Seatbelt Usage in Rhode Island
Rhode Island was one of the later states to create a seatbelt law. It was first enacted in June 1991, but it did not become a primary enforcement state until June 2011. What this means is that a law enforcement officer can stop someone just because they are not wearing a seatbelt. They do not need any other reason for the traffic stop.
The seatbelt law is applicable for everyone age 18 years old and up in all seats. Violations of this law could result in a maximum fine of $40 for a first offense. The state also has a child safety seat law, which requires children two years old and younger to be placed in a rear-facing seat. Children seven years old and younger must be kept in a traditional child restraint seat. Anyone violating this law may be subject to a fine of $85. Anyone seven years old and younger must remain in a rear seat if one is available.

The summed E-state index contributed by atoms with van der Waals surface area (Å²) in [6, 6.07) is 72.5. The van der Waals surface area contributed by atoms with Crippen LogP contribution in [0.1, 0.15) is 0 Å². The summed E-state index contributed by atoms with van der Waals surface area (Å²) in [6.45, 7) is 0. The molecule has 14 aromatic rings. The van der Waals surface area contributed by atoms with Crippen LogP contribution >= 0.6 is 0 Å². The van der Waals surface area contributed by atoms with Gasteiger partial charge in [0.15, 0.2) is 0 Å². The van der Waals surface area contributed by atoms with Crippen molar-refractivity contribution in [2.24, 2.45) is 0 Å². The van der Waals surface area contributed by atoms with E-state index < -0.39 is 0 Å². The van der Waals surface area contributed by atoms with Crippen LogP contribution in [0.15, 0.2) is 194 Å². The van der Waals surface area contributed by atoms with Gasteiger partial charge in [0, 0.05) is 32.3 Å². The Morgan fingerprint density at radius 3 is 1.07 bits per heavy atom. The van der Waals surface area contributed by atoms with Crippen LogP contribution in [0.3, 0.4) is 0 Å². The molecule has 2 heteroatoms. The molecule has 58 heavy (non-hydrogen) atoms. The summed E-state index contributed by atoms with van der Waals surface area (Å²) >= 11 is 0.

Rhode Island has been well below the national average for seatbelt usage. In 2012, it showed a rate of 78 percent compared to the US average of 86 percent. The state has actually been improving over the past few years. In 2007, it showed a rate of 79.1 percent before dropping down to 72.0 percent one year later. It has been steadily climbing since then with the high point coming in 2014 at 87.4 percent.
The state is part of the Northeast region, according to the National Highway Traffic Safety Administration (NHTSA). The northeast region comes in with 88.1 percent for seatbelt use as a whole, which puts this area in third place out of four. It is almost seven points behind the West at 95.0 percent, which is in first place.